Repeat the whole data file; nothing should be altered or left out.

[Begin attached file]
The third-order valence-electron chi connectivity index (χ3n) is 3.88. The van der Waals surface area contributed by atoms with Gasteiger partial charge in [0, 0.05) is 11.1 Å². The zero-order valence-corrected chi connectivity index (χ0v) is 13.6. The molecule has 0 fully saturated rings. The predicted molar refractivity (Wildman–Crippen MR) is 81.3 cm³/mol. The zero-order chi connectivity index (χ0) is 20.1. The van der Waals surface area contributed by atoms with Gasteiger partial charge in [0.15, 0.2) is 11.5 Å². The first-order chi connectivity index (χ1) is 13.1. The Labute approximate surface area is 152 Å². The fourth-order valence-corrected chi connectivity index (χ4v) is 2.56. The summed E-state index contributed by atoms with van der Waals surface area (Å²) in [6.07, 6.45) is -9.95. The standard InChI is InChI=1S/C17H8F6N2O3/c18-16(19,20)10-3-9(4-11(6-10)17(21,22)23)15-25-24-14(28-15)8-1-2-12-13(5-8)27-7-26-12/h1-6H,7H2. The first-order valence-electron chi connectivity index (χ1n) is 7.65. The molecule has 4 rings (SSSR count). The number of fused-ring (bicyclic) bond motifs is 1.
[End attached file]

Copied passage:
The third-order valence-electron chi connectivity index (χ3n) is 3.88. The van der Waals surface area contributed by atoms with Gasteiger partial charge in [0, 0.05) is 11.1 Å². The zero-order valence-corrected chi connectivity index (χ0v) is 13.6. The molecule has 0 fully saturated rings. The predicted molar refractivity (Wildman–Crippen MR) is 81.3 cm³/mol. The zero-order chi connectivity index (χ0) is 20.1. The van der Waals surface area contributed by atoms with Gasteiger partial charge in [0.15, 0.2) is 11.5 Å². The first-order chi connectivity index (χ1) is 13.1. The Labute approximate surface area is 152 Å². The fourth-order valence-corrected chi connectivity index (χ4v) is 2.56. The summed E-state index contributed by atoms with van der Waals surface area (Å²) in [6.07, 6.45) is -9.95. The standard InChI is InChI=1S/C17H8F6N2O3/c18-16(19,20)10-3-9(4-11(6-10)17(21,22)23)15-25-24-14(28-15)8-1-2-12-13(5-8)27-7-26-12/h1-6H,7H2. The first-order valence-electron chi connectivity index (χ1n) is 7.65. The molecule has 4 rings (SSSR count). The number of fused-ring (bicyclic) bond motifs is 1.